Guemes Island

Guemes Island Washington



Due to the hot weather conditions ahead and low fuel moisture levels within Skagit County, the Skagit County Fire Marshal’s Office joins the State of Washington Department of Natural Resources, Island County, and Whatcom County in banning outdoor burning, including campfires.

Effective August 18, 2016 and until further notice, outdoor burning is banned in Unincorporated Skagit County with the exception of agricultural burning.

Enclosed barbeque and propane fire pits are allowed in improved areas and on non-combustible surfaces which are a minimum of ten feet from vegetation or combustible materials. The use of a charcoal barbeque is allowed only on private property. Fire pits or similar enclosures with a metal grate are NOT considered barbeques. Charcoal and ash should be discarded in a metal container and doused with water. The container should be kept ten feet from vegetation or combustible materials for 72 hours. 

If you are within the limits of an incorporated city or town, check with your fire department for current burning restrictions. 

If you have questions about open burning in Skagit County please contact the Skagit County Fire Marshal’s Office at (360) 416-1840, or their Outdoor Burning website at


Guemes Island was a traditional location for the Samish tribe's winter villages. Around 1873, the Samish, displaced due to government decisions, established a new village on Guemes, near Potlatch Beach. Because they occupied the only natural spring on the island, the Samish were forced off the island by their neighbors in 1912.[2]

Guemes Island was named by the Spanish explorer José María Narváez as Isla de Güemes, during the 1791 expedition of Francisco de Eliza, in honor of the Viceroy of Mexico, Juan Vicente de Güemes Padilla Horcasitas y Aguayo, 2nd Count of Revillagigedo.[3][4]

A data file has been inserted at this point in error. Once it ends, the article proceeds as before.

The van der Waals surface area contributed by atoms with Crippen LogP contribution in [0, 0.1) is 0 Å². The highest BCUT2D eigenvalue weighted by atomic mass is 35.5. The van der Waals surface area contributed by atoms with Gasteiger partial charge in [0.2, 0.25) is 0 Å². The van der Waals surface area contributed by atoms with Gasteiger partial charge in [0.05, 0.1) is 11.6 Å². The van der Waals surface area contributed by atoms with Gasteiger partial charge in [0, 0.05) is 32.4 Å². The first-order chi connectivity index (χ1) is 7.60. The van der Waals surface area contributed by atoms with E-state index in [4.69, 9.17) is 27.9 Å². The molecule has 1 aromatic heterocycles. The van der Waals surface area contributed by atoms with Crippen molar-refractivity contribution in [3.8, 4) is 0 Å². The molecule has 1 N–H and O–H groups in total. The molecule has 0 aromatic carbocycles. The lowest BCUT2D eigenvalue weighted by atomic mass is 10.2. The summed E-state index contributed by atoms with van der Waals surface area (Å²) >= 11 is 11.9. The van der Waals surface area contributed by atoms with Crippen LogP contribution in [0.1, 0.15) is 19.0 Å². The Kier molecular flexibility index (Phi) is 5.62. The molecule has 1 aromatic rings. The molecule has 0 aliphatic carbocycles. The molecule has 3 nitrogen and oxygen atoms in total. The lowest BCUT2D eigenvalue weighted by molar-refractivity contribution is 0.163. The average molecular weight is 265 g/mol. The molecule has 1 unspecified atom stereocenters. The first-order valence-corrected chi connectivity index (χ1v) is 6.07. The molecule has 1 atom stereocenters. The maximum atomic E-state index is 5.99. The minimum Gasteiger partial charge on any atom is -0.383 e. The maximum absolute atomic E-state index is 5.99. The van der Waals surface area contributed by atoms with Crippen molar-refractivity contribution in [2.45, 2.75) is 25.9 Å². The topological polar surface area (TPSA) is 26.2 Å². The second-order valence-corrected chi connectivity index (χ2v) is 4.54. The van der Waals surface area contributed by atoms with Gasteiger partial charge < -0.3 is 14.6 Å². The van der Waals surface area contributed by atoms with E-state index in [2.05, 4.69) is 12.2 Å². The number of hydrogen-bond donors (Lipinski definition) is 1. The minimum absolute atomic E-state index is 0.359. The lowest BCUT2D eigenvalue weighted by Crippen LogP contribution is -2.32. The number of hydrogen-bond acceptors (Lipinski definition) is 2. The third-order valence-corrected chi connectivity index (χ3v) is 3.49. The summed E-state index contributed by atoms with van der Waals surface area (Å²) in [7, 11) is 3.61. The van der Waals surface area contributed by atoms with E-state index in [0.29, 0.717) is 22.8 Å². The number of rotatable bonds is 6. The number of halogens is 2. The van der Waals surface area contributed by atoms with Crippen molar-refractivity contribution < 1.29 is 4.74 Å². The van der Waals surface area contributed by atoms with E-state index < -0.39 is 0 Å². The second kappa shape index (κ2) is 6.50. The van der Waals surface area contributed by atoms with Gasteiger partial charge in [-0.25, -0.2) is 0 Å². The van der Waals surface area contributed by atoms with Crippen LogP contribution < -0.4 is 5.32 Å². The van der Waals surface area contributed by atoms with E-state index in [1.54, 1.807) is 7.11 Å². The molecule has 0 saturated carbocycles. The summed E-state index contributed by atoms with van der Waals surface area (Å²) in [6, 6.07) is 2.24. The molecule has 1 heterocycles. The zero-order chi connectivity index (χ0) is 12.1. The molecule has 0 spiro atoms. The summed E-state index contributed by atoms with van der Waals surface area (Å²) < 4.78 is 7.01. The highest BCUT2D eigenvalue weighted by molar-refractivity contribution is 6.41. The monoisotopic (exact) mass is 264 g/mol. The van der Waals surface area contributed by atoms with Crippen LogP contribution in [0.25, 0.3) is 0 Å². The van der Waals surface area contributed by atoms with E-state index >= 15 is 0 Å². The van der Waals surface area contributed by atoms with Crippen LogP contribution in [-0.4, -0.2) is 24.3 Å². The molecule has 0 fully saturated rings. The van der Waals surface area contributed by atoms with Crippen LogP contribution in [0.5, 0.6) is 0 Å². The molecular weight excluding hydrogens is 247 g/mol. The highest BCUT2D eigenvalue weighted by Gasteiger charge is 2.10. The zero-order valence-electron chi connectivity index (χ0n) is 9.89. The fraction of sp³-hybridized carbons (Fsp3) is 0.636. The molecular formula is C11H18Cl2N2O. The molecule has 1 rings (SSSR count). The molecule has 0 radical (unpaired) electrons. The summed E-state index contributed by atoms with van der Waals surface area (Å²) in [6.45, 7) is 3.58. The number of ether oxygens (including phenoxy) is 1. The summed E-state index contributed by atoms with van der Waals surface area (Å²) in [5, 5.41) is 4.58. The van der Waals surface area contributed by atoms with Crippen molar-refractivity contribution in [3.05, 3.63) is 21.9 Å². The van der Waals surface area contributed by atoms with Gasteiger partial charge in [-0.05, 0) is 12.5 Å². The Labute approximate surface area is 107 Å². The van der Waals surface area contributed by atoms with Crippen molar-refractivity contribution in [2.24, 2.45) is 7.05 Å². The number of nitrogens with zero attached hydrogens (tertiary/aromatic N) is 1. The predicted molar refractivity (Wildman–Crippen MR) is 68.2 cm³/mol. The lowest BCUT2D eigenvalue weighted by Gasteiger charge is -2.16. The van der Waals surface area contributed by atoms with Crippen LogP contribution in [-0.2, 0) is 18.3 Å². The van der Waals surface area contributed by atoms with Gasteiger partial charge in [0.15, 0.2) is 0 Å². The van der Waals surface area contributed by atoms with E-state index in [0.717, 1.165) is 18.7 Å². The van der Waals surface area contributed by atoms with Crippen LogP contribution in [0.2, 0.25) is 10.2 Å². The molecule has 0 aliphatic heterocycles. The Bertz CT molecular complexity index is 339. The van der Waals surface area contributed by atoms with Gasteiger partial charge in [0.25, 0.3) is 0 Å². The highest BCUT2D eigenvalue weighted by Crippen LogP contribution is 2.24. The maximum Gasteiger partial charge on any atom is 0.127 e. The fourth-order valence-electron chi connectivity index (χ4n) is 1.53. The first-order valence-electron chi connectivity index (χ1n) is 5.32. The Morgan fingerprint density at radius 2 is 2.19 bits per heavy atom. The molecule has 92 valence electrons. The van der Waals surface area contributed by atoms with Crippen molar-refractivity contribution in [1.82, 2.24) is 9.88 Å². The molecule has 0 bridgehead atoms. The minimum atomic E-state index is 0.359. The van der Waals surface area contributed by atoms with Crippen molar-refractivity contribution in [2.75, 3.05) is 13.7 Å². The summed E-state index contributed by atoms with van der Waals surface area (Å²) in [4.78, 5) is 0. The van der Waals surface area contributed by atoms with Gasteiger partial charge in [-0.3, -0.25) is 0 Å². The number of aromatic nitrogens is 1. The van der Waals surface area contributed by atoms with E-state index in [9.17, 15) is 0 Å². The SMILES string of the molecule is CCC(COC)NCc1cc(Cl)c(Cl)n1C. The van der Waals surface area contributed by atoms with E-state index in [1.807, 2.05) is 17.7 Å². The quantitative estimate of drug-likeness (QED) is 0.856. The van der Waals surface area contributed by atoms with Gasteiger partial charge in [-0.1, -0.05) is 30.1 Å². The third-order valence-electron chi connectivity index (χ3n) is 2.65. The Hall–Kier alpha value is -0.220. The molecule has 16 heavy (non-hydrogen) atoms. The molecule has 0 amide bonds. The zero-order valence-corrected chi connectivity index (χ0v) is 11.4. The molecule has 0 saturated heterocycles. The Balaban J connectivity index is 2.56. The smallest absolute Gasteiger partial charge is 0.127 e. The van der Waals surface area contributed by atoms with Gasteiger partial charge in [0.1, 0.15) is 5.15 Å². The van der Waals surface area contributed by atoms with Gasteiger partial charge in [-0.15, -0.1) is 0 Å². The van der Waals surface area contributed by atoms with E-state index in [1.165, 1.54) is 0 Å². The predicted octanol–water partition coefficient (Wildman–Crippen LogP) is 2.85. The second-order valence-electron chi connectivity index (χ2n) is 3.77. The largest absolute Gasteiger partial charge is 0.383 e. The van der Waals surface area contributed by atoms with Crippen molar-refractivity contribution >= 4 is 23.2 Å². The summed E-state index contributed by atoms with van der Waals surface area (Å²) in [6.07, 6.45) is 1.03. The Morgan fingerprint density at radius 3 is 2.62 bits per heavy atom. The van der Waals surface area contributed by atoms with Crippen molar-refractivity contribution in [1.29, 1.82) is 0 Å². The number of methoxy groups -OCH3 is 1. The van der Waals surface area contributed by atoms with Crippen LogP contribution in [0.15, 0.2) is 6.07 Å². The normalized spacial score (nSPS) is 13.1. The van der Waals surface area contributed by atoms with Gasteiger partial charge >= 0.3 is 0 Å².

In 1841 Charles Wilkes of the United States Exploring Expedition gave the name "Lawrence Island" to Guemes Island, to honor the American naval officer James Lawrence. He also gave the name "Hornet Harbor" to Guemes Channel, for the USS Hornet, which Lawrence commanded during the War of 1812. To the waterway north of the island, part of Bellingham Bay, Wilkes gave the name "Penguin Harbor", for the British vessel Penguin, captured by Lawrence. These names disappeared after 1847, when the British Captain Henry Kellett reorganized the British Admiralty charts, in the process removing the "pro-American" names given by Wilkes and affirming pro-British names and Spanish names.[5]

Guemes Island was also commonly known locally as Dog Island in the early 20th century, from the large number of Salish Wool Dogs living wild on the island.[6]

PaulKane - A Woman Weaving a Blanket (ROM2005 5163)

Salish Wool Dog

Source References


Below is a live image of the Guemes Island terminal looking from the Anacortes side. You can see the parking area on the left side of the image. The parking area is mainly used by islanders that are walking onto the ferry. When pulling into the parking area there is a small coffee stand called Riff Raff Coffee that gives coffee by donation. Next to the parking area is the holding lane for the ferry. If you look just right of the landing you can see the waiting room. Now don't expect anything too exciting waiting in the small waiting area; It gives you a place to stay warm on those rainy Washington days. The building on the right side of the image is the Anderson Store which is under new management.  


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